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Spring Boot Integration With PostgreSQL as a Maven Project

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  • Last Updated : 09 Oct, 2022
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PostgreSQL is a user-friendly versatile RDBMS. This article lets us see how to integrate Spring Data JPA with PostgreSQL. There are some conventions to be followed while using PostgreSQL. We will cover that also.

Working with PostgreSQL

We can easily create databases and tables in that. The below screenshot will help with how to connect to PostgreSQL via the command line

 

Now let us create a table named “geek_author” under “geeksforgeeks” database.

Note: During table creation, PostgreSQL expects _ as the separator between two words.

 

Sequence is necessary as we are using “GenerationType.SEQUENCE”. Hence we need to create by using

CREATE SEQUENCE hibernate_sequence START 1;

Example Project

Project Structure:

Project Structure

 

This is the maven project. All dependencies need to be specified under pom.xml. As we are connecting PostgreSQL, this dependency is significant

<dependency>
    <groupId>org.postgresql</groupId>
    <artifactId>postgresql</artifactId>
    <scope>runtime</scope>
</dependency>

As we are using spring data JPA, this dependency is essential

<dependency>
    <groupId>org.springframework.boot</groupId>
     <artifactId>spring-boot-starter-data-jpa</artifactId>
</dependency>

pom.xml

XML




<?xml version="1.0" encoding="UTF-8"?>
         xmlns:xsi="http://www.w3.org/2001/XMLSchema-instance"
         xsi:schemaLocation="http://maven.apache.org/POM/4.0.0 
                             https://maven.apache.org/xsd/maven-4.0.0.xsd">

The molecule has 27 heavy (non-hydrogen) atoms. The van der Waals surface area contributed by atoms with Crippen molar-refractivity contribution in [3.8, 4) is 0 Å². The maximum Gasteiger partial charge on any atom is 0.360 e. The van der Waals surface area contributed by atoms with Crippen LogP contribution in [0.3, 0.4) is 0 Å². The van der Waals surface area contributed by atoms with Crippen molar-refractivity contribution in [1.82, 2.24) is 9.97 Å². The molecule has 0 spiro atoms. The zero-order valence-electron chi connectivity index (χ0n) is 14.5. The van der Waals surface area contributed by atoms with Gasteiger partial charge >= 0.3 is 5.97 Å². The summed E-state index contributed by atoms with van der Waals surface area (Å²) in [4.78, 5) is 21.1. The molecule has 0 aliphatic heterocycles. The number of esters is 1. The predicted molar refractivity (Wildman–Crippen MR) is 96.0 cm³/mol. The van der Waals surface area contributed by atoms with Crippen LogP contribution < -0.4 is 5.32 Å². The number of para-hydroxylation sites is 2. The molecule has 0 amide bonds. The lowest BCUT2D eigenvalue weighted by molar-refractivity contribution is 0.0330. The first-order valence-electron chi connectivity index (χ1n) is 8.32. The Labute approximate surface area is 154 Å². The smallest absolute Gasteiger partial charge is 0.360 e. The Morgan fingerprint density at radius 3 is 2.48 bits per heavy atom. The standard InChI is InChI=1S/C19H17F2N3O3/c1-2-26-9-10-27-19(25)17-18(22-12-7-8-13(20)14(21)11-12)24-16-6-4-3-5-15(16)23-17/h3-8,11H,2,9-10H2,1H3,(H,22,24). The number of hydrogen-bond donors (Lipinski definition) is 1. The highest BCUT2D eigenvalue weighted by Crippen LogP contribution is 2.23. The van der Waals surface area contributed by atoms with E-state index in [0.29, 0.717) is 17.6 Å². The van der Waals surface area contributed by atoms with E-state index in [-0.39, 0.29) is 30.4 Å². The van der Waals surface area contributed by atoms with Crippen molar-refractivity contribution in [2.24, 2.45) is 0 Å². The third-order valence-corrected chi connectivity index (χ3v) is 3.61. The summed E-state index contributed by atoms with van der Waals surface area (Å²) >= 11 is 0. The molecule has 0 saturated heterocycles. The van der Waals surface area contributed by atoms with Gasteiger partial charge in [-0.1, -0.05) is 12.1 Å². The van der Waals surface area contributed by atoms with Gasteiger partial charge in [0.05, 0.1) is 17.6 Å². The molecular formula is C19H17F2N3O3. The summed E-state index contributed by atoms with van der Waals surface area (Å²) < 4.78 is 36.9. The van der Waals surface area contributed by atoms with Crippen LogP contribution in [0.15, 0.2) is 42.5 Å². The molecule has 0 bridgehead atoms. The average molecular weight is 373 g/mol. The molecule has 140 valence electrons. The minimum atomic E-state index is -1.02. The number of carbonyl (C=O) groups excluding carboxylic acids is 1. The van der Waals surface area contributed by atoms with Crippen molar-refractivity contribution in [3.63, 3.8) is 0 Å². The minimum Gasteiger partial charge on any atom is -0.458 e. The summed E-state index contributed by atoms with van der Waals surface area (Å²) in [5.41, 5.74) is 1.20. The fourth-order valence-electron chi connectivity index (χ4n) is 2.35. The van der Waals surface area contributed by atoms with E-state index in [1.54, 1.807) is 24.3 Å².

<modelVersion>4.0.0</modelVersion>
  
    <groupId>com.gfg.postgresql</groupId>
    <artifactId>springboot-postgresql-sample</artifactId>
    <version>0.0.1-SNAPSHOT</version>
    <packaging>jar</packaging>
  
    <name>springboot-postgresql-sample</name>
    <description>Demo project for Spring Boot</description>
  
    <parent>
        <groupId>org.springframework.boot</groupId>
        <artifactId>spring-boot-starter-parent</artifactId>
        <version>2.7.0</version>
        <relativePath />
    </parent>
  
    <properties>
        <project.build.sourceEncoding>UTF-8</project.build.sourceEncoding>
        <project.reporting.outputEncoding>UTF-8</project.reporting.outputEncoding>
        <java.version>1.8</java.version>
    </properties>
  
    <dependencies>
        <dependency>
            <groupId>org.springframework.boot</groupId>
            <artifactId>spring-boot-starter-data-jpa</artifactId>
        </dependency>
        
        <!--postgresql dependency -->
         <dependency>
            <groupId>org.postgresql</groupId>
            <artifactId>postgresql</artifactId>
            <scope>runtime</scope>
        </dependency>
  
        <dependency>
            <groupId>org.springframework.boot</groupId>
            <artifactId>spring-boot-starter-web</artifactId>
        </dependency>
          
        <dependency>
            <groupId>org.springframework.boot</groupId>
            <artifactId>spring-boot-starter-test</artifactId>
            <scope>test</scope>
        </dependency>
    </dependencies>
  
    <build>
        <plugins>
            <plugin>
                <groupId>org.springframework.boot</groupId>
                <artifactId>spring-boot-maven-plugin</artifactId>
            </plugin>
        </plugins>
    </build>
</project>


Let’s start with the Model class. Namingwise let it be concurrent with the Postgres table

geek_author.java

Java




import javax.persistence.Entity;
import javax.persistence.GeneratedValue;
import javax.persistence.GenerationType;
import javax.persistence.Id;
import javax.persistence.Table;